Whenever I teach older students, whether they’re undergraduates, graduate students or junior faculty, I find a vivid, pressing sense of how much they need the skill they didn’t acquire earlier in life. They don’t call that skill the humanities. They don’t call it literature. They call it writing — the ability to distribute their thinking in the kinds of sentences that have a merit, even a literary merit, of their own.
This distinction, between complex thinking and right-answer thinking, increasingly defines the difference between elite educational opportunity and the education of the rest. Standardized test-based curricula are easier to implement on a large scale, while the apprehension of complexity is not. It seems that one of the pivotal challenges American education faces today inheres in how the middle classes manage to demand educational equality. When we talk about democratizing access, it seems to me, it isn’t about designing “fair” tests that measure rote right-answer abilities. It is about insisting on curricula that matter, about providing the education we want all students to experience, not just the already-entitled.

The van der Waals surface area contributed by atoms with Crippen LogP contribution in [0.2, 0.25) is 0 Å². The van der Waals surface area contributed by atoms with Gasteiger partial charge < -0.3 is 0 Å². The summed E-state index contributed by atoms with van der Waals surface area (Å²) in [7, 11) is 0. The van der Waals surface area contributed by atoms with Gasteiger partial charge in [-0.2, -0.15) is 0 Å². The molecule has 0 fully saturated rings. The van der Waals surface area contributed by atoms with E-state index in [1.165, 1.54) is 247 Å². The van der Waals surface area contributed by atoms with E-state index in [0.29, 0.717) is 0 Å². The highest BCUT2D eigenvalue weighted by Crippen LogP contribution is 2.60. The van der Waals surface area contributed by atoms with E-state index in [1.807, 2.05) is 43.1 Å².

The Eberly Center for Teaching Excellence and the Office of Technology for Education strive to enhance the quality of education at Carnegie Mellon. We collaborate with our colleagues to improve courses and learning environments by broadening their understanding of the science of learning and how new pedagogical approaches and technologies can enhance student performance.
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